Jesus is clearly claiming to be God in this passage.  However, in Jewish law, testimony about oneself was not valid.  So Jesus indicates (starting in verse 31) that there are others who testify about His identity for Him:  1)  John the Baptist;  2) God the Father;  3) the Scriptures;  4) Moses.

In the passage from Matthew, Jesus raises the issues that the Jewish leaders might be able to quote the law but they really don't understand the spirit of the law.  Jesus quotes Hosea 6:6, a verse from the Old Testament Scripture that the Jewish people of that time would have known.
Several times in the gospels (Mark 3 being an example), Jesus warns people (and demons) not to reveal His true identity, at least not yet.  Jesus wanted to make sure that people did not think He was a Messiah that had come to conquer.  As Messiah, Jesus came to be a suffering servant.
C.S. Lewis said that Jesus could not be just a good moral teacher.  Because of what Jesus said, you would either have to believe Him to be a lunatic (crazy), a liar, or Lord.  In Mark 3:21, Mark tells us that even Jesus' own family thought Him to be a lunatic (crazy).  We all have to decide for ourselves:  is Jesus a lunatic or a liar; and if He is neither, then He deserves to be Lord of our life.

Day 4:   Matthew 5-7
Matthew 5-7 is what we call the Sermon on the Mount.  (We read yesterday Luke's version of this event which is called the Sermon on the Plain and is basically the same teaching.)  There are various interpretations of what this teaching means.  However we can safely assume that Jesus wants us to follow this teaching.  He tells us to “...be perfect...” and also says ...to put His words into practice – if we do, we will build our house on solid rock.  We don't start out our Christian life doing what Jesus teaches here.  But He calls us to continually move in that direction – toward Christlikeness.  (Jesus teaches what He did, does and always will do!  Jesus says in Matthew 5:17 that He has come to fulfill the Law and the Prophets.)  The good news is that when we fail to be “perfect,” we can run back to Jesus for His grace.  In other words, this continues to underscore the point that we NEED saving.  And Jesus is our Savior!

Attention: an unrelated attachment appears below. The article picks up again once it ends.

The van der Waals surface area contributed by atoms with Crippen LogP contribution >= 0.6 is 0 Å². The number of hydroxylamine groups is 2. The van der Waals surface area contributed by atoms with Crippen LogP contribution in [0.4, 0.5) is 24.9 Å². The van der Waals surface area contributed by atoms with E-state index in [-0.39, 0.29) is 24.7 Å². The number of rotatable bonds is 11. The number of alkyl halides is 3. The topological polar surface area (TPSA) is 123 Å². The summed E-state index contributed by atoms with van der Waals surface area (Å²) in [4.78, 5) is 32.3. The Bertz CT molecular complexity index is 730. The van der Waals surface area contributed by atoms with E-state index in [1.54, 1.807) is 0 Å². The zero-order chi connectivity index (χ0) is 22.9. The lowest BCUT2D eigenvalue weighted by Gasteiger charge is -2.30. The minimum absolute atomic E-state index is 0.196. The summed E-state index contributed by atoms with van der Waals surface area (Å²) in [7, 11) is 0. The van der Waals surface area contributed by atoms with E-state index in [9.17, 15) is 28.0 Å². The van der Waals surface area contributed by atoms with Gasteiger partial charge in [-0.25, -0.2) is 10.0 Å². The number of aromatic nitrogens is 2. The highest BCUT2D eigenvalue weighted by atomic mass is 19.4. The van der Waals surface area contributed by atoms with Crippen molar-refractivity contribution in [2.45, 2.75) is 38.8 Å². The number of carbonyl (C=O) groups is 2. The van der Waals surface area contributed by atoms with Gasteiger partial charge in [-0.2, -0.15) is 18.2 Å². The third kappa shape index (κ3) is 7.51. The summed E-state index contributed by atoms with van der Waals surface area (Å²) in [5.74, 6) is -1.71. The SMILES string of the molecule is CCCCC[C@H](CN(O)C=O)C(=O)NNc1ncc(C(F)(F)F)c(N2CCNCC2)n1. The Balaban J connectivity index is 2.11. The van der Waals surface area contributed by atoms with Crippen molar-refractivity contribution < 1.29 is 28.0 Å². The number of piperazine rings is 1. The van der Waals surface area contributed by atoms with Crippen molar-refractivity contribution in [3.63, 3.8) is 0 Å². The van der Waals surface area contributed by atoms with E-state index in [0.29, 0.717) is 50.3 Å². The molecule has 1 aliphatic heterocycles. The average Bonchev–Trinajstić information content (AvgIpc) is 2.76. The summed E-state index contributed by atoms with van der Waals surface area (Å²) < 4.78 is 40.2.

Jesus continues teaching that there is a difference between the letter of the Law and the spirit of the Law when He says “...you have heard that it was said...but I say to you...”  And all of this boils down to loving God and loving neighbor.

In Luke 7, John the Baptist asks if Jesus is the one who is prophesied to come (i.e., the Savior referenced in the Old Testament).  Jesus tells John's disciples to go report to John what has been seen (the blind can see, the lame can walk, the skin diseases have been healed, …).  Jesus is referring to Isaiah 35 and referring to what will happen as God's Kingdom comes.  Isaiah 35 is talking about transformation and concludes by saying that there will be something like a Holy Highway that only those ransomed by the Lord will travel.